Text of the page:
Put more simply, you need to have at least 25 times your total annual expenses invested in order to be financially independent. If you spend $40k per year to live your life, you need about a million bucks invested to retire:

$40,000 × 25 = $1,000,000

But if you can get by on only $20k a year, you can hang up your work clothes with only $500k in investments:

$20,000 × 25 = $500,000

This is why living on less is so important in the FIRE community. When you reduce your expenses, you’re able to invest more of what you make, and you need less overall to reach financial independence. Reducing your spending pays double!

But what are these mystical “investments” we’re putting our money into? The typical FIRE-seeker invests primarily in low-cost, passively managed stock and bond market index funds*. That was a lot of fancy words, but for now, just think of these “index funds” as an easy place to put your money to work.

My favorite example of one of these is VTI, the Vanguard Total US Stock Market Index Fund. When you buy shares of this fund, you are actually purchasing a tiny slice of ownership in thousands of companies in the United States. While some companies will succeed and others will fail, the overall stock market tends to rise on average over the long run, and that’s how the early retiree is able to continuously withdraw from their portfolio without ever depleting it.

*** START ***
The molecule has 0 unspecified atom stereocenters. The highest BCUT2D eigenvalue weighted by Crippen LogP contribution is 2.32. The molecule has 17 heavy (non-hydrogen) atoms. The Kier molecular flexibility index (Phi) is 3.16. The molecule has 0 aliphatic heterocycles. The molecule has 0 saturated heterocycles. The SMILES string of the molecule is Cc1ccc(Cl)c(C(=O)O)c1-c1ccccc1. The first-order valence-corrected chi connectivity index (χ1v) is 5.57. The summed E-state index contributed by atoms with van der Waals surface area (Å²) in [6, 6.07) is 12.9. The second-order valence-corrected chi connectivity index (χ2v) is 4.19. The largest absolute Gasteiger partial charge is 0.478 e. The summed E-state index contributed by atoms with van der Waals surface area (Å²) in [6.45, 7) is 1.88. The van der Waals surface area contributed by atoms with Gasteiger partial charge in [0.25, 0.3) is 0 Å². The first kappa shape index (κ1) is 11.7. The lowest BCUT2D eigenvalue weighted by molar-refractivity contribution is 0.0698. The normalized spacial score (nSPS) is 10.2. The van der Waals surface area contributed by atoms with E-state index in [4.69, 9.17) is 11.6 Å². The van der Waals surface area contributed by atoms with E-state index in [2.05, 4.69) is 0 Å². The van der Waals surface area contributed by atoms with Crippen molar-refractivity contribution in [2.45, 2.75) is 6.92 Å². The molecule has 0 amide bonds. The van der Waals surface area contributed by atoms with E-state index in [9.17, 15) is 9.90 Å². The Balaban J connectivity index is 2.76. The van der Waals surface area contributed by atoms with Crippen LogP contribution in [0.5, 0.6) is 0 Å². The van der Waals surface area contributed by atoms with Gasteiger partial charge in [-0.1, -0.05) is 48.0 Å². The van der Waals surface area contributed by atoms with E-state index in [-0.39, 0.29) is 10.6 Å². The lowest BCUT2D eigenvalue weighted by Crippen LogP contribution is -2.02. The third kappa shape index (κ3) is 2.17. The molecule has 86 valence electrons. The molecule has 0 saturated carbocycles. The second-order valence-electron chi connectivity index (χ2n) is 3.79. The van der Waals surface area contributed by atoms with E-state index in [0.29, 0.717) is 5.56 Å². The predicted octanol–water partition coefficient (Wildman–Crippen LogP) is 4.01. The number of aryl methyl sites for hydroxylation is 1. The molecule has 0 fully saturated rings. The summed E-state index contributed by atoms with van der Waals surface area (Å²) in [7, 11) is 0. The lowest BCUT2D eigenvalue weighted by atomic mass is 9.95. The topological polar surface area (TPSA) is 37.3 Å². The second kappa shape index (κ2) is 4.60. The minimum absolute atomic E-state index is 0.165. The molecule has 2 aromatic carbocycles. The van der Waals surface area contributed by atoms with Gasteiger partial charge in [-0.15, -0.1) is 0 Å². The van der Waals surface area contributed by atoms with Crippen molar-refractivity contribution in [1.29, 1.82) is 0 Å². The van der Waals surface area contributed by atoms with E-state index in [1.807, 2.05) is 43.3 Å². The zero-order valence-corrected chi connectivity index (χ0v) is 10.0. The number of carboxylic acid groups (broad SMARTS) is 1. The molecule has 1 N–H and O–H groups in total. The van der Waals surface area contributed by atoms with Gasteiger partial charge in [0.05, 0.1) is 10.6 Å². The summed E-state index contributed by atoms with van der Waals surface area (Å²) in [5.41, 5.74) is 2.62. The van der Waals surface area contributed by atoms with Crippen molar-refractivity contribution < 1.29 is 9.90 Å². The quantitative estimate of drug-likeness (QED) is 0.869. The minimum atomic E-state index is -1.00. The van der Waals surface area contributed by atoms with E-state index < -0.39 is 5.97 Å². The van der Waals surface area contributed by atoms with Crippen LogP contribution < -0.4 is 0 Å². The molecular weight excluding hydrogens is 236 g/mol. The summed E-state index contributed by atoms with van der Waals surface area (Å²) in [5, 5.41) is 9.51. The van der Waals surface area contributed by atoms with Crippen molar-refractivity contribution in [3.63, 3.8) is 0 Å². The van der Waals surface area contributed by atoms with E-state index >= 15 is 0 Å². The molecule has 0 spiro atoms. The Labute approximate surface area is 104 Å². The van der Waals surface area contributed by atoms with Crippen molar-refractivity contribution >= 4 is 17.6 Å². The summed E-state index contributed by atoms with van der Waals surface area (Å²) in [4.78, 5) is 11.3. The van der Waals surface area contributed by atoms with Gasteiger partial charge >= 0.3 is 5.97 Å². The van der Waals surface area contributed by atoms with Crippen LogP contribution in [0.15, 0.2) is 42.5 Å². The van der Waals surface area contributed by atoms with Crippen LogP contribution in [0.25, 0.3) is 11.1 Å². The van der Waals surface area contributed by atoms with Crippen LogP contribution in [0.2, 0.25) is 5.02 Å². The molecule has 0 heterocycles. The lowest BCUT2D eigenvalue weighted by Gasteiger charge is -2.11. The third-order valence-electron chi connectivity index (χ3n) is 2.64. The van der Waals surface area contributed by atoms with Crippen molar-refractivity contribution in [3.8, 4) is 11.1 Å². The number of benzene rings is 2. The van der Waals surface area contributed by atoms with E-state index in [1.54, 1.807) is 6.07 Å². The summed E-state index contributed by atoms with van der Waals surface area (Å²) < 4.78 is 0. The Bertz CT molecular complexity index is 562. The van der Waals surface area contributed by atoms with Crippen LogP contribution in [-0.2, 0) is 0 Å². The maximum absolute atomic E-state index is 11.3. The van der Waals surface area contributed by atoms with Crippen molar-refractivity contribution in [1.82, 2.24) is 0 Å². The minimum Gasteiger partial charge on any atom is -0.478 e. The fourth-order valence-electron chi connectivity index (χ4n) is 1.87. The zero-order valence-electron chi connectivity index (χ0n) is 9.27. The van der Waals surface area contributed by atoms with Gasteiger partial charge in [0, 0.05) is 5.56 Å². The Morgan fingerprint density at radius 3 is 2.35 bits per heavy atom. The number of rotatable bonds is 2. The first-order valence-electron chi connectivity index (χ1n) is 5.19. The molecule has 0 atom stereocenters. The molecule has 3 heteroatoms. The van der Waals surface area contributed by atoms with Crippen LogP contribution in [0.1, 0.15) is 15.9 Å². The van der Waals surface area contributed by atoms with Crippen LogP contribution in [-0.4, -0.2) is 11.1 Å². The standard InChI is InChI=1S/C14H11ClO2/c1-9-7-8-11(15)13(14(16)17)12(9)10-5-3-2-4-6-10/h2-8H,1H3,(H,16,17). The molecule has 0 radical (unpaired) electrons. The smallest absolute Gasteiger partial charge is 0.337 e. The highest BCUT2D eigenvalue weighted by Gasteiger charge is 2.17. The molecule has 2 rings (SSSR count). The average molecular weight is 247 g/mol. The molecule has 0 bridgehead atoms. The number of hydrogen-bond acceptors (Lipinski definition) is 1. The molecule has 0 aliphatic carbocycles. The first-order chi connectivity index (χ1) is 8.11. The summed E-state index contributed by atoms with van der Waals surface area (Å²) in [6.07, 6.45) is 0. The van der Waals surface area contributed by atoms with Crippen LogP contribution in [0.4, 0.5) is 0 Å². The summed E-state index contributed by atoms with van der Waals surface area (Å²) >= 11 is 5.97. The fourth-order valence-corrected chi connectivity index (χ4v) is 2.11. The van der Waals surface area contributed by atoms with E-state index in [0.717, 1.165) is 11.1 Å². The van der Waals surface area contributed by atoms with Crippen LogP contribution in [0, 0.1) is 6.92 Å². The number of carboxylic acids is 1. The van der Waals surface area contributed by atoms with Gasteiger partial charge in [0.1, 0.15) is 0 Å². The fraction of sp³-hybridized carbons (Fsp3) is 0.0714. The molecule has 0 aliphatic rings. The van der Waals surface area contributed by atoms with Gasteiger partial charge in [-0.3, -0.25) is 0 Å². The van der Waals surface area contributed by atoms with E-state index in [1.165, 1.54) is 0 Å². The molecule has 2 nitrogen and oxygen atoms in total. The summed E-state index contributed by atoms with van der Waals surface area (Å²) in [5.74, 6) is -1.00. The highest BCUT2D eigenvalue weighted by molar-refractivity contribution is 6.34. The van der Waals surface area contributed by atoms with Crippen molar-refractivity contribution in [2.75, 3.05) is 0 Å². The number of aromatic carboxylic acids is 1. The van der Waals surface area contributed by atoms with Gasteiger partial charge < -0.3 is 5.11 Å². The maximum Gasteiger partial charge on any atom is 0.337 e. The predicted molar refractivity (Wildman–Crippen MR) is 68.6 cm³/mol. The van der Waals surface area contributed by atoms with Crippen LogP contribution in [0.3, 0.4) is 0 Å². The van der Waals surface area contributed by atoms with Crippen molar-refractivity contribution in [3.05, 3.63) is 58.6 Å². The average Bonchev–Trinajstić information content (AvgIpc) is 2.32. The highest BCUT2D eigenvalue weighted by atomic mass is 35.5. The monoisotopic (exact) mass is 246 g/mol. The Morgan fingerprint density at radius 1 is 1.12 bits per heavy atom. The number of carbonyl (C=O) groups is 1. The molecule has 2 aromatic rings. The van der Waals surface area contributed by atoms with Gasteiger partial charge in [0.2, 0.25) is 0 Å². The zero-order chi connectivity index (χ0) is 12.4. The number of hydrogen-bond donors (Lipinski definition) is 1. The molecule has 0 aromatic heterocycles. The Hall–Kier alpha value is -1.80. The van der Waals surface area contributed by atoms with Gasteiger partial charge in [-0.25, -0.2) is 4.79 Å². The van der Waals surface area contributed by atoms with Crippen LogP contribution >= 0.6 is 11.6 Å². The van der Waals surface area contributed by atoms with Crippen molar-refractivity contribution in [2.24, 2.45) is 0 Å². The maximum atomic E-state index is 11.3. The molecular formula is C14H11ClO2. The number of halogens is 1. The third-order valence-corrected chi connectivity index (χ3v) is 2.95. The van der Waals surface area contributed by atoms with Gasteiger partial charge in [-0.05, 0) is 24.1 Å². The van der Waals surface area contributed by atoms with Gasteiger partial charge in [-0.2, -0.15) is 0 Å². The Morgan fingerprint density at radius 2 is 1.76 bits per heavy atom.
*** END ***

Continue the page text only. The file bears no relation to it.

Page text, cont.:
While FIRE orthodoxy is to earn your returns from the stock and bond markets, plenty of other early retirees have made it happen with real estate. Buying and renting out property requires more effort than just clicking to buy some shares of a few index funds, but it can be a great path to financial independence just the same.

But Aren’t You Like 29? Retirement Sounds Kinda Boring

To be honest, retiring early just to sit around drinking piña coladas all day without lifting a finger actually sounds pretty awful to me. Humans find satisfaction and fulfillment by being useful — by setting goals and then achieving them. I would never want to rob myself of that, especially not this early in life.

Actually, a lot of people in the FIRE community reject the “RE” part of the name and just call it “FI” for exactly this reason.

Photo of a wood path
The route to financial independence is relatively simple and uncrowded, like this wooden path in Lake Clark National Park, Alaska.

The motivation behind wanting to reach financial independence early in life is different for everyone, but for us, it boils down to three main reasons:

  1. We don’t feel like 40+ hours of working per week is mentally healthy for us (or most people), long-term. Both of us have found jobs we’ve liked and gotten satisfaction from, but neither of us has ever found joy in spending half of our waking hours dedicated to one. What, or who, would you have more time for if you could cut back on your work hours?